Background Previous research has identified the role of social capital in explaining variations in health in the countries of the former Soviet Union. This study explores whether the benefits of social capital vary among these countries and why.
Methods The impact of micro social capital (trust, membership and social isolation) on individual health was estimated in each of eight former Soviet republics using instrumental variables to overcome methodological hazards such as endogeneity and reverse causality. Interactions with institutional variables (voice and accountability, effectiveness of the legal system, informal economy) and social protection variables (employment protection, old age and disability benefits, sickness and health benefits) were examined.
Results Most social capital indicators, in most countries, are associated with better health but the magnitude and significance of the impact differ between countries. Some of this variation can be explained by interacting social capital indicators with measures of institutional quality, with membership of organisations bringing greater benefit for health in countries where civil liberties are stronger, whereas social isolation has more adverse consequences where there is a large informal economy. A lesser amount is explained by the interaction of social capital indicators with selected measures of social protection.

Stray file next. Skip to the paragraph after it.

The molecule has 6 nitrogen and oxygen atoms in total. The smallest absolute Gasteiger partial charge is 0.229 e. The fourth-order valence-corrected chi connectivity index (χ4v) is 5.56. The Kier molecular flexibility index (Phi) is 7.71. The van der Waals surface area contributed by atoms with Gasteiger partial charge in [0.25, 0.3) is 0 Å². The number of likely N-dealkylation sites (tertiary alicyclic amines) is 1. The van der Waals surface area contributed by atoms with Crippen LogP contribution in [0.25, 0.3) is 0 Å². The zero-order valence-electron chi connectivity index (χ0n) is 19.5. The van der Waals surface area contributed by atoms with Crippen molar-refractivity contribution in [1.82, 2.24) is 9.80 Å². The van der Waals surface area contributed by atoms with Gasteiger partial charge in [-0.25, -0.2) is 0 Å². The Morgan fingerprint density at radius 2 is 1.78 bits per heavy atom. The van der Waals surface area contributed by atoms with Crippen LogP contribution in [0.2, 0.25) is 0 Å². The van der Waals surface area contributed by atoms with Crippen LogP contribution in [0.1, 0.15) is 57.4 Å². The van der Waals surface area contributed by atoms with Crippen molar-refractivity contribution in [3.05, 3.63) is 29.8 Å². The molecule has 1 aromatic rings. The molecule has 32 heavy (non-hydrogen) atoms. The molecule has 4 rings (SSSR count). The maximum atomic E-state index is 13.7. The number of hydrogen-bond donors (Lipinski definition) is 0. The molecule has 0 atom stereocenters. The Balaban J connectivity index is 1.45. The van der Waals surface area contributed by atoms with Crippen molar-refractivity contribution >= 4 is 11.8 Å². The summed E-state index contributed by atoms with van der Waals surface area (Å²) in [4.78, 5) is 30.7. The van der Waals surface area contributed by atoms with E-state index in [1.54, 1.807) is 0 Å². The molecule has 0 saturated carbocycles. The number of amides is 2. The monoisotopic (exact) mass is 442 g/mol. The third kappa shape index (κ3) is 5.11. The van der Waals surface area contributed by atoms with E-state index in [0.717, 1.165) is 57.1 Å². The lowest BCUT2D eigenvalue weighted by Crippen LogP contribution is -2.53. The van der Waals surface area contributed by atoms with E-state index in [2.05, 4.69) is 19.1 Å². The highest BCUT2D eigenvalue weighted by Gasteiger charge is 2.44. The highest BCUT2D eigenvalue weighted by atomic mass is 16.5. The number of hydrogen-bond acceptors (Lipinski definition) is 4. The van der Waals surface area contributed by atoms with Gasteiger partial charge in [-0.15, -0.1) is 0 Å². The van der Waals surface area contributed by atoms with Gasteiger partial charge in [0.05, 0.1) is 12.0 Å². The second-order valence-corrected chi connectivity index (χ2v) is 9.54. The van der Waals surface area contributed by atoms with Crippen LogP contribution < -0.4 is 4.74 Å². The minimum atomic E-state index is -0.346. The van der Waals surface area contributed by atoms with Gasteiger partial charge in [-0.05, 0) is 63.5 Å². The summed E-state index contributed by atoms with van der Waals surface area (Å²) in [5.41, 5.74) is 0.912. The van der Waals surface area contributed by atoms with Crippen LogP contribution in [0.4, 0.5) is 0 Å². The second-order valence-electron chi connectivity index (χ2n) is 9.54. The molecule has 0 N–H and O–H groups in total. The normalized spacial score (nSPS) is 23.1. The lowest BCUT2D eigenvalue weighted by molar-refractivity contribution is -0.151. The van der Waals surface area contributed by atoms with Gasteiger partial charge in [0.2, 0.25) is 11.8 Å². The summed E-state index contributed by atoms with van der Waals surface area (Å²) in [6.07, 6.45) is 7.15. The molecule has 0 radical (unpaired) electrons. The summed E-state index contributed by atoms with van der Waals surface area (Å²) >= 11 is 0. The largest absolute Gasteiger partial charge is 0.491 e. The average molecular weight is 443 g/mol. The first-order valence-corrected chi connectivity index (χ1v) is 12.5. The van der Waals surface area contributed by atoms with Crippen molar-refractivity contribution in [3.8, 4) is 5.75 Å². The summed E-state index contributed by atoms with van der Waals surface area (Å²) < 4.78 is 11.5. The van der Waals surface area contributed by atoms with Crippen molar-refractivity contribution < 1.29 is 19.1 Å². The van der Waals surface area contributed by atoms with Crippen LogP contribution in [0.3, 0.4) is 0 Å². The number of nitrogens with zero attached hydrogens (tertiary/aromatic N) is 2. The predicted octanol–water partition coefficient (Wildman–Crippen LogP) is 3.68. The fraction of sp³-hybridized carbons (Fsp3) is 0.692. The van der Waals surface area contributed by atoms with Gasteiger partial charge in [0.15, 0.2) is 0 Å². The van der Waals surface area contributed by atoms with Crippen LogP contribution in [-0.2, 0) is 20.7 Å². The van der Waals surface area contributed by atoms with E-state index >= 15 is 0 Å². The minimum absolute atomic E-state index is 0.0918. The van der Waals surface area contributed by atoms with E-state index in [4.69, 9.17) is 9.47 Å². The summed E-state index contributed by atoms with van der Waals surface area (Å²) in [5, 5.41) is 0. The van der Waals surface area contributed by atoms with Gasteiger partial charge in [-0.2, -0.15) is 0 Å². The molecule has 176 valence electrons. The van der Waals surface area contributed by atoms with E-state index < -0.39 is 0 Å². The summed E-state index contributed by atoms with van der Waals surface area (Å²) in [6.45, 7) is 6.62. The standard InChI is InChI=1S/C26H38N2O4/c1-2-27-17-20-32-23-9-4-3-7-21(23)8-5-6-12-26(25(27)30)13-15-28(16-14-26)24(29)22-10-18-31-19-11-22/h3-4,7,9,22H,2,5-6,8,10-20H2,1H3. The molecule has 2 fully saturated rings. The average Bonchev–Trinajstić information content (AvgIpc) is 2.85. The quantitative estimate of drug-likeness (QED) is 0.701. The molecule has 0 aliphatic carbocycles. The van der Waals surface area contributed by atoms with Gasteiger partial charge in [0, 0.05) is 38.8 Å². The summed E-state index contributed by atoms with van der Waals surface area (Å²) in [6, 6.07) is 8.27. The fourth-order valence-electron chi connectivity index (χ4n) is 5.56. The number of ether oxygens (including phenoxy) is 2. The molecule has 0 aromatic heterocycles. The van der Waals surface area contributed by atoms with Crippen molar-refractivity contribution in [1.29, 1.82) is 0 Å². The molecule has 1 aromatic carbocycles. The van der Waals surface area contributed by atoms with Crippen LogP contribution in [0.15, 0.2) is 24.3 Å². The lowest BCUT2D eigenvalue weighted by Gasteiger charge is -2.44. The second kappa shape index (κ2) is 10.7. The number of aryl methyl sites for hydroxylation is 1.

Conclusion When considering interventions to improve social capital as a means of improving population health, it seems advisable to take into account the influence of macrocontextual variables, in order not to overstate or understate the likely impact of the intervention.
- mortality crisis